Grouping your donors into easily targeted segments will ensure you can message them properly. The most common reason a donor stops giving to a nonprofit is poor communication and the last type of communication a donor wants to receive is one where your organization makes it clear you have no clue who they are.

Data suggests that regardless of the age of the donor, an omnichannel approach to donor engagement will be the most effective way to increase your retention rates. Segmenting your donors to create targeted messages in an omnichannel way will ensure that you are speaking to where the donor is, not where you personally want them to be. If you are donor-centered in your communications then your ability to upgrade a small donor into a major donor becomes much easier.

Segmentation is also vital when doing prospect research on your donors, since you will be able to craft a pipeline management strategy that your major gift officers will be able to put into practice much quicker.

Utilize strategy and tactics

Once you have segmented your donors, start to scope out the strategy for engagement and the tactics you will use to achieve your objectives. Many organizations start with the tactical first and try to lead with the flashiest ways to engage donors, such as costly events. Instead, your organization should take a step back and calculate the return on investment it will take to retain the largest segment of your donors.

A solid example of this is around how we speak to donors. A strategy your organization would employ is donor stewardship, or the ability to make donors feel welcome. The tactical application of this strategy could come in the form of well-written gift acknowledgement letters and a sophisticated gratitude recognition procedure.

It is also important to continue to monitor the metrics around your strategy and tactics. Simply employing them is not enough; your organization should review the results of your campaigns, appeals, and follow up specific to the segments you have targeted for a donor retention strategy.

Long game, immediate results

The implementation of a retention plan as opposed to focusing on new donor acquisition is the best investment your mission-driven organization can make. By focusing on people already invested in your mission, you will be able to increase the revenue your organization brings in both immediately as well as long term. Especially as we gear up for a major transfer of wealth in the coming years, ensuring that an individual feels connected to your organization over the course of many years will make an impact when it’s time for them to consider a legacy gift.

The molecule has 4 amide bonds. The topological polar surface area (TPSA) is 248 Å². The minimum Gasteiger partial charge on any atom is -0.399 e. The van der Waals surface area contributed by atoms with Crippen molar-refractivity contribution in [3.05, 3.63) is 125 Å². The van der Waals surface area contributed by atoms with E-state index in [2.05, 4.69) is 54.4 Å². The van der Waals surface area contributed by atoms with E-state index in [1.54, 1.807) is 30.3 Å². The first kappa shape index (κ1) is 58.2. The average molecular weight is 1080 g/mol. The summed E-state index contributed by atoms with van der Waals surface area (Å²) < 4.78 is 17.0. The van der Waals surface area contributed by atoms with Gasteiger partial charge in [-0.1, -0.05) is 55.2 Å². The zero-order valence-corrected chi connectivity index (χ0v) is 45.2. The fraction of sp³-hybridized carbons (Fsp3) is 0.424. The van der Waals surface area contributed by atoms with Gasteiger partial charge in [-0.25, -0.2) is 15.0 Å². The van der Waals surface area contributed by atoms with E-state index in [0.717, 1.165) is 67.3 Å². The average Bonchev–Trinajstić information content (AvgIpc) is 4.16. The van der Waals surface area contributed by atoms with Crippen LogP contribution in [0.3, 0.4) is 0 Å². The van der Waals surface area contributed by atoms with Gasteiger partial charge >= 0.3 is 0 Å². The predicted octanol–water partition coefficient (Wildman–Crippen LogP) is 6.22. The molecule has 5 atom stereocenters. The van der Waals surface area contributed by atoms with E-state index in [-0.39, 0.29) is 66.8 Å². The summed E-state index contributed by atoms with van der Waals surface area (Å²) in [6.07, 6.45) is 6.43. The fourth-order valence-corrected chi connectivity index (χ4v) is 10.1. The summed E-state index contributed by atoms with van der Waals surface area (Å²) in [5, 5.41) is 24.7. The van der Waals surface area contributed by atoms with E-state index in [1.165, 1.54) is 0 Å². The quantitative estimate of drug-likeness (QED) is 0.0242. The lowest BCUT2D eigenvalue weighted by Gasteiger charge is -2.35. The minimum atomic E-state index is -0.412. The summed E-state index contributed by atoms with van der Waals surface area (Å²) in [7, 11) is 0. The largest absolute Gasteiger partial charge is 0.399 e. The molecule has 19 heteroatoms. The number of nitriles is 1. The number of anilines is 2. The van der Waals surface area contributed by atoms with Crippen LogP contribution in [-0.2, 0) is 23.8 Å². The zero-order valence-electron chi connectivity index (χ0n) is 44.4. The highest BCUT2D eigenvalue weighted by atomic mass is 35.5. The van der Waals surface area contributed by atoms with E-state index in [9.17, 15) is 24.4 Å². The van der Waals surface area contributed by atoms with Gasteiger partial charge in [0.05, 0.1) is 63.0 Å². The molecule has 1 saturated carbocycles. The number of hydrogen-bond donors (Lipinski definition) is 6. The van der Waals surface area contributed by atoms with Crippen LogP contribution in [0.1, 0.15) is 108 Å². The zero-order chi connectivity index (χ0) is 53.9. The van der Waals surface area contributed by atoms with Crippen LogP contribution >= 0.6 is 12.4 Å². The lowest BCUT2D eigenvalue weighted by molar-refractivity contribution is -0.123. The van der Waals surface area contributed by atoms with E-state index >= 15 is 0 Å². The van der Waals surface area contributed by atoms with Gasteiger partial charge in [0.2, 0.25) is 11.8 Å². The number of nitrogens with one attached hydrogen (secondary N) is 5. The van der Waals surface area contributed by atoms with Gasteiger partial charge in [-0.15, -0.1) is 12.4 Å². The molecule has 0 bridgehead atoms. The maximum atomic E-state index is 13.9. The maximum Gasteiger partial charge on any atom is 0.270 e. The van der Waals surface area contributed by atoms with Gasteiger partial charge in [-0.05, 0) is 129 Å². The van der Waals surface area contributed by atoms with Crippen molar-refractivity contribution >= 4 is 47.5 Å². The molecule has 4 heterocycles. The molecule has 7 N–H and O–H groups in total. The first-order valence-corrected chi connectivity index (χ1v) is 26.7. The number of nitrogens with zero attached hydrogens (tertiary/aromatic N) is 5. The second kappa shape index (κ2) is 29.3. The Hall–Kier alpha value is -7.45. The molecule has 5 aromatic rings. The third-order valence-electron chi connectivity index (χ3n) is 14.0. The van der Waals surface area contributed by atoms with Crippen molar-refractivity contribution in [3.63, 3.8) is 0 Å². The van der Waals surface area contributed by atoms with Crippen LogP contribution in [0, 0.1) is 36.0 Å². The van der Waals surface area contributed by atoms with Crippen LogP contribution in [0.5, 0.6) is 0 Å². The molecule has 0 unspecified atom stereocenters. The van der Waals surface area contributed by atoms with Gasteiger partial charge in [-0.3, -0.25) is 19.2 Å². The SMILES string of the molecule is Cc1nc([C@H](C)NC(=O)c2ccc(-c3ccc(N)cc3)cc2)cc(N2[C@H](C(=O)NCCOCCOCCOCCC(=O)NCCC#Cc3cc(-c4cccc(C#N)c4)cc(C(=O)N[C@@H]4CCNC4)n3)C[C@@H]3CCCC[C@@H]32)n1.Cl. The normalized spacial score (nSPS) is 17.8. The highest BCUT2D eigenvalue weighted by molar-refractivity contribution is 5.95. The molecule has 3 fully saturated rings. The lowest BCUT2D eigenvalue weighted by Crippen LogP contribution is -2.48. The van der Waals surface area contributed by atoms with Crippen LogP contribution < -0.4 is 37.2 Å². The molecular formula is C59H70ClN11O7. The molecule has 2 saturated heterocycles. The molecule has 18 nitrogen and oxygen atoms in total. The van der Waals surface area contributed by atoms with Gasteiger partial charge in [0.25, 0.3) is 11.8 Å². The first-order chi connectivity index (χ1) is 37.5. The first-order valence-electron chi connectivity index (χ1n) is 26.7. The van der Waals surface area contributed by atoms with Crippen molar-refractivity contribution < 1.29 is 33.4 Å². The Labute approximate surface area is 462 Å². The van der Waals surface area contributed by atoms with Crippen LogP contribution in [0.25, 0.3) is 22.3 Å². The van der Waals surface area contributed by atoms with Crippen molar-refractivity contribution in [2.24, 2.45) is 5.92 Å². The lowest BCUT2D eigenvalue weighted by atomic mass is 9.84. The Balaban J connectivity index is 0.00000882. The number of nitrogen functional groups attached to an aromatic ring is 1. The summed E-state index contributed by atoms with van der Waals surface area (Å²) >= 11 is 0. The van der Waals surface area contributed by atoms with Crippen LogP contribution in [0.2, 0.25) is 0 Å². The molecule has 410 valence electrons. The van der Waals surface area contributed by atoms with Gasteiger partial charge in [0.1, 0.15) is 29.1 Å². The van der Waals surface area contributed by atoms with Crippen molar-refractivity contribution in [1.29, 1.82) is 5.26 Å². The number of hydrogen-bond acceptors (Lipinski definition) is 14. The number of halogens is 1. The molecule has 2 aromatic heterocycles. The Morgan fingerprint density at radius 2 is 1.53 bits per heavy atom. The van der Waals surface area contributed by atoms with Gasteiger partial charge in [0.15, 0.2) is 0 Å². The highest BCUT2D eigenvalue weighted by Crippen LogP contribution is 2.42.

Donor retention will make an immediate impact on your bottom line as well, since retaining donors earlier in the year will help your organization properly project revenue for year-end appeals as well. While our organizations should focus on key metrics beyond donor retention, it is an excellent first step toward becoming a completely donor-centered mission.
Interested in powering your organization with a database designed for retention? Check out NeonCRM, which has a fully-certified integration with DonorSearch.

Author Bio

Tim Sarrantonio is a team member at Neon One and has more than 10 years of experience working for and volunteering with nonprofits.Tim has raised over $3 million for various causes, engaged and enhanced databases of all sizes, procured multiple successful grants, and formulated engaging communications and fundraising campaigns for several nonprofits. He has presented at international conferences and is a TEDx speaker on technology and philanthropy. He volunteers heavily in his home Niskayuna, NY.  

Making Your Organization A Donor Retention Powerhouse